Hidden piggies are the shit!

May 5, 2010 | Unregistered CommenterHoot Gibson

Those silly artists! There should be a "hidden piggies" book.

Can't say I didn't "hide" a few things in my day. Never a mickey but I couldn't help leave my mark a few times.

May 5, 2010 | Registered CommenterMitch

I agree too many hidden Mickeys everywhere really saps the fun out of originally being super observant of trying to find them. I'm curious to see what this authors reaction was to the Disneyland 50th Celebration- where the replaced iconic pieces from rides (a raven from HM, Mr. Toad's monocle) and shamelessly replaced them with "Hidden" Mickeys. That, I think, is the biggest blaspehmy to the parks, taking something that didn't have a Hidden Mickey and didn't need a Hidden Mickey, and then needlessly throwing one in.

May 6, 2010 | Unregistered CommenterMatt Ebisu

No fan of Hidden Mickeys here, $% #ºOº@*! things anyway..

May 6, 2010 | Unregistered CommenterFiFi Phoggs

From what I recall, Hidden Mickeys were the result of Disney's edict that no Disney characters would be allowed in Epcot, so the Imagineers worked them in subversively. When Disney-MGM Studios was built, there were some sly (not to mention huge) Hidden Mickeys added, which were fun for those of us "in the know".

Now it has become completely commercialized and over-saturated. I remember sitting in a WDI meeting one time to discuss how to do the Hidden Mickey in a new attraction. I remember thinking "This spoils the whole thing for me" as opposed to an Imagineer going "rogue" and putting mouse ears on a Nordic viking.

May 6, 2010 | Unregistered CommenterXimagineer

Matt Ebisu: Wonder no more! Stuff like that makes my skin crawl. I don't even like it when they add Hidden Mickeys that were never originally there. The plates on the table of the Haunted Mansion? Those were added after the fact and couldn't be more overt. Come on Disney! Quit insulting our intelligence.

Ximagineer: I can totally picture a meeting like that. Sad day. Not only that, but my oh my how they've swung the other way on the idea of keeping characters out of EPOCT! Now you can't avoid them. But that's a post for another day.

May 6, 2010 | Unregistered CommenterLilly

I thought the carrousel at Disneyland is King Arthur's Carrousel, not Sleeping Beauty's.

May 6, 2010 | Unregistered Commentergregr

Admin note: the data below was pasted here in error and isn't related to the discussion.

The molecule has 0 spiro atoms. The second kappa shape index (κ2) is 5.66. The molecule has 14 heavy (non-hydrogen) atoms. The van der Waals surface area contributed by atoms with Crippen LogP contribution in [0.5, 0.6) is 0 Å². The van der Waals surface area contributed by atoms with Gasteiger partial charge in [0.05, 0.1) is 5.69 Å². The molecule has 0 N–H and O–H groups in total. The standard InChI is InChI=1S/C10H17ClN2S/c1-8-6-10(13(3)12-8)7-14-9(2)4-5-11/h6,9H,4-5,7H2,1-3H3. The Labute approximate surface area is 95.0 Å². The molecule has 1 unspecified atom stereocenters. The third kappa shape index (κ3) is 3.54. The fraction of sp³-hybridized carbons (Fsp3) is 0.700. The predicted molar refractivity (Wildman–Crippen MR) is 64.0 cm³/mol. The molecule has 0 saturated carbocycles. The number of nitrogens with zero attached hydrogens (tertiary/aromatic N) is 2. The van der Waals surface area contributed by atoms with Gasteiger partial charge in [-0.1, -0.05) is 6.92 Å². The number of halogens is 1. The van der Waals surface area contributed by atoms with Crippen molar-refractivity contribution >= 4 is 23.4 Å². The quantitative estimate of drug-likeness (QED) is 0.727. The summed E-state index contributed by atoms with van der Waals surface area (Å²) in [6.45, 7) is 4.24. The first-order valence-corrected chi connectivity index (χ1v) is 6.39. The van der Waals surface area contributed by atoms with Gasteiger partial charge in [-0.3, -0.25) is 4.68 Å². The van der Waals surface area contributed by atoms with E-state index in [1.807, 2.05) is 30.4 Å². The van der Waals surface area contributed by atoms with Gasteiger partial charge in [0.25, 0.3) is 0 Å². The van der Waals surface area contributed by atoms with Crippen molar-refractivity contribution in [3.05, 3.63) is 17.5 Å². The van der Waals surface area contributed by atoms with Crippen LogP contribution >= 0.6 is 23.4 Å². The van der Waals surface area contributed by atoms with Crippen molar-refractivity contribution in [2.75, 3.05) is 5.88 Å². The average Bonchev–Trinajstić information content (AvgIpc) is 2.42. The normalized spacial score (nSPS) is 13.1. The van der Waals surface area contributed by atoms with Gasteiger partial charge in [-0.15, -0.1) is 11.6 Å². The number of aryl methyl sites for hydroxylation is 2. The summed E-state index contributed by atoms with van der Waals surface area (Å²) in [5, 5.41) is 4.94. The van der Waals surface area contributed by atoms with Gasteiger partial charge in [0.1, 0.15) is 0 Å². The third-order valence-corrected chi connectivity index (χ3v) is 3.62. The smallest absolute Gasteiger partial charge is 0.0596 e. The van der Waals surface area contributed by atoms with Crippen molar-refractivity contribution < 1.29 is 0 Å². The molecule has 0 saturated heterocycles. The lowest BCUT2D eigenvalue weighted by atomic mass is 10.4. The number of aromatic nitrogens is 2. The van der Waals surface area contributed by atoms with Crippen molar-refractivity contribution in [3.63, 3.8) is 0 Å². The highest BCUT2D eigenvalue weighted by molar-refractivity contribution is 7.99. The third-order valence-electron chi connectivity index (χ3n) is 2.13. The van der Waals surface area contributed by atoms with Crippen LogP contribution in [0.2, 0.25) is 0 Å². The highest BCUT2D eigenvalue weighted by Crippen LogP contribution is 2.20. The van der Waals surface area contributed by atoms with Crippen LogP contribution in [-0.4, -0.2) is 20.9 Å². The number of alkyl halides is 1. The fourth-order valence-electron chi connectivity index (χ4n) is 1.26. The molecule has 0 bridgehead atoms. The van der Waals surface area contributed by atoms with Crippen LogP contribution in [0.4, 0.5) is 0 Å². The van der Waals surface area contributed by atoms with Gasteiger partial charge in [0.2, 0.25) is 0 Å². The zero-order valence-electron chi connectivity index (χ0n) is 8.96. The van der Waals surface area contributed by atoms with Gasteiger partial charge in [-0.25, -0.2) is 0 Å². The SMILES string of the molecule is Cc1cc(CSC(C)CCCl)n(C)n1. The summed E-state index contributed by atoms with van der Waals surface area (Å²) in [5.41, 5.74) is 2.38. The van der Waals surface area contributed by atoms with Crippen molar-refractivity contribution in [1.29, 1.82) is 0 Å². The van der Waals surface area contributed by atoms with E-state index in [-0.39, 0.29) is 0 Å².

gregr: Correct! Thanks, for the catch; I didn't even realize I put that. My mistake, it has been fixed.

May 6, 2010 | Registered CommenterLilly

Sorry to bump this thread again, but thought I'd revisit it since seeing it in the most popular posts of 2010...

Personally, not a big fan of the hidden logos - the whole concept of DIsney is already so huge and overwhelming enough that you don't need to be hit over the head with it...time and time and time again. I'm a fan of the details...just not details that have nothing to do each individual theme. The parks, the lands, the environments are beautiful, and want to get lost in them and their stories...not always be reminded of the mouse.

That being said, my son is now 3, and obsessed with Mickey Mouse - wants to see Mickey, wants to meet Mickey, wants to BE Mickey (by constantly wearing the Mickey costume that my wife made for him last Halloween). We didn't train him to do this, he just picked everything up on his own...or possibly from watching Mickey Mouse Clubhouse. Anyway, he now sees "hidden Mickeys" everywhere - popcorn, bowls, spilled milk, etc. I can't imagine what he'll do when we take him to the parks for the first time.

January 1, 2011 | Unregistered CommenterMHR

I have always thought the word hidden means what it implies; hidden. I agree with writer. Most hidden mickeys are in plain sight, therefore not hidden at all. Is this so three year olds can see them? Who cares? I've got five kids and I can tell you, the average three year old has ENOUGH to gaze at in wonder at WDW and does not need something else for shrieky moms or blathering dads to point out! :D Hidden Mickeys would be so much more cool if they were something challenging to find. The hidden Mickey pins are silly too as the mickeys aren't the least bit hidden within design on the pin! It took the fun out entirely when they started showing up in every square foot of Disney property.

June 5, 2012 | Unregistered CommenterL montin

I wrote my above post and then read the one b4 mine. To MHR, so sorry ! I don't mean the three year old thing nearly as snarky as it reads. Not that they can't enjoy them. It simply isn't necessary to have them open and in plain sight everywhere. :)

June 5, 2012 | Unregistered CommenterL montin

I can't say that I have ever been interested in hidden Mickeys. There is no depth or secret meaning to them. And when you are riding an incredibly detailed, immersive ride, the hidden mickey reminds you: "Oh yeah, I'm in a theme park that is sucking my wallet dry."

December 12, 2016 | Unregistered CommenterRich